Sweet Childers of Mine


The big election news out of last night was the victory of William Faulkner impersonator Travis Childers (D) in the blood-red first Misssissippi House seat. A district that voted 63-37 for Bush over Kerry (up from 59-40 for Bush over Gore) went for the Democrat by eight points. The excuses for Republican loser Greg Davis just aren't there.

After losing special elections in Illinois and Louisiana, the House GOP conference already expects a bad year for their party. But those two districts voted for President Bush by eleven and nineteen points, respectively, not by a whopping twenty five points. "People are going to want change," said a top aide to a leading House Republican. "The excuses, that [Davis] didn't have the resources or that he wasn't from the right part of the district, that's just not going to hold up."

The party's official statement is actually pretty bleak:

Tonight's election highlights two significant challenges Republicans must overcome this November. First, Republicans must be prepared to campaign against Democrat challengers who are running as conservatives, even as they try to join a liberal Democrat majority. Though the Democrats' task will be more difficult in a November election, the fact is they have pulled off two special election victories with this strategy, and it should be a concern to all Republicans.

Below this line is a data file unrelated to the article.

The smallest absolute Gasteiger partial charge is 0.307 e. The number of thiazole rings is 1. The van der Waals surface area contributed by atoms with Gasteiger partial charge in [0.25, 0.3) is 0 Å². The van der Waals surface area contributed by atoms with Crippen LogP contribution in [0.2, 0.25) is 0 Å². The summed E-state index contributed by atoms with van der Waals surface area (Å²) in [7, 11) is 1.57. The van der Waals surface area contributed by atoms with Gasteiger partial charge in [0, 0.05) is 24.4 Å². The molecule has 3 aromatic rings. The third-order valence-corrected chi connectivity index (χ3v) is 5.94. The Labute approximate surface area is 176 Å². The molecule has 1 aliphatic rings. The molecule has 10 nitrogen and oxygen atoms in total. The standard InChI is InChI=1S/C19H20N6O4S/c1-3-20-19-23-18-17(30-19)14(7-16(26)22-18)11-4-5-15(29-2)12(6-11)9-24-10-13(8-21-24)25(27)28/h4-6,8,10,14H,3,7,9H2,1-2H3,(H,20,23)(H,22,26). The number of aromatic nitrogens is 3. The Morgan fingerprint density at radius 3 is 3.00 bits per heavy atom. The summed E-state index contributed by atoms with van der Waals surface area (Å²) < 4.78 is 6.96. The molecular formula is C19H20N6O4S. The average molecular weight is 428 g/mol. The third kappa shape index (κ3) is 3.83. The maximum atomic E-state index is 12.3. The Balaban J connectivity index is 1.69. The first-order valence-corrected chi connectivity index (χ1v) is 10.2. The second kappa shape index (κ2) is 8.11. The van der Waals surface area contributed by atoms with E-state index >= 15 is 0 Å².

There's still some lame spin buried in there. Of course Democrats running in conservative districts are running as conservatives. For starters, they're conservatives. Childers is going to join the Blue Dog conference in the House and vote against his party on basically every social issue. Republicans don't run stone-cold conservatives in northeastern, Democratic-leaning districts, and the people they do elect are like Chris Shays and Linc Chafee—reliable votes for a Republican speaker, reliable back-stabbers on a bunch of other stuff.

A fun footnote: In 1989, Trent Lott was serving his first term in the Senate when Larkin Smith, the Republican elected to his old House seat in southeast Mississippi, died in a plane crash. Lott forced Smith's widow out of the race and installed his aide Tom Anderson, who blew the election by 30 points to still-Rep. Gene Taylor. How did Mississippi's first district open up this year? Trent Lott quit his Senate seat and the GOP elevated MS-01 Congressman Roger Wicker to fill his slot.

So, Trent Lott: He turned two of Mississippi's House seats blue.